3. I would fit a thin brass band on the shank end and customize the fit. Once the fit was correct I would need to press it on the shank glue it in place. That would take care of the shank damage.

The stem issues…

  1. The stem is really a mess. The tenon was quite large and poorly cut. It still had the castings on it and the Made in Italy castings. These made the fit in the shank very tight and also I believe caused the crack originally as the shank is quite thin.
  2. I would need to smooth out damage on the tenon and remove the castings.
  3. I also would funnel the entry of the airway in the end of the tenon to make the draw better.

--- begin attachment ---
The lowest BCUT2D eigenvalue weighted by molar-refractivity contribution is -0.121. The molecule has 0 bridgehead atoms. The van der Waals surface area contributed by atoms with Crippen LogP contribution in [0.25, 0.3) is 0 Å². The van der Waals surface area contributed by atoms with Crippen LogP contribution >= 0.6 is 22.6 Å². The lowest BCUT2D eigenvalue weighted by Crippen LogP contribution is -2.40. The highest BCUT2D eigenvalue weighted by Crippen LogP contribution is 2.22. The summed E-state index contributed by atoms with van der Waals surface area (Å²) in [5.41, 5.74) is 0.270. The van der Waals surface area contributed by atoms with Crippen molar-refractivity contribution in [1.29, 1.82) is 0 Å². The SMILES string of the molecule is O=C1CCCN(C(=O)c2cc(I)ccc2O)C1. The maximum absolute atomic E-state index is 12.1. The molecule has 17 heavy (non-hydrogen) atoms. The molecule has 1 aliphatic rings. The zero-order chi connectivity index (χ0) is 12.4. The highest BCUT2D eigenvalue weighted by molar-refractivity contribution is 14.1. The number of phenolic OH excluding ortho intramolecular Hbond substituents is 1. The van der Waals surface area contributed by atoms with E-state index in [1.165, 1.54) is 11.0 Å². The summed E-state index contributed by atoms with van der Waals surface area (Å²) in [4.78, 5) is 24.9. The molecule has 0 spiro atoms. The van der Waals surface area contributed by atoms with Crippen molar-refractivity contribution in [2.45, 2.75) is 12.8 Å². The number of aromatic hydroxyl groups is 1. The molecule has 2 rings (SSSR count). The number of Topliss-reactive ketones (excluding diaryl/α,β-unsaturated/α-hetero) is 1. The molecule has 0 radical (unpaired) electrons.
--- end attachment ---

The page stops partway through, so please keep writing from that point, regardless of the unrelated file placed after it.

4. The saddle portion of the stem was very rough and not round. There were file marks and cuts all around it and it did not fit against the shank well. The diameter of the stem and the shank did not match. I would need to round the saddle and removed the cuts and the file marks.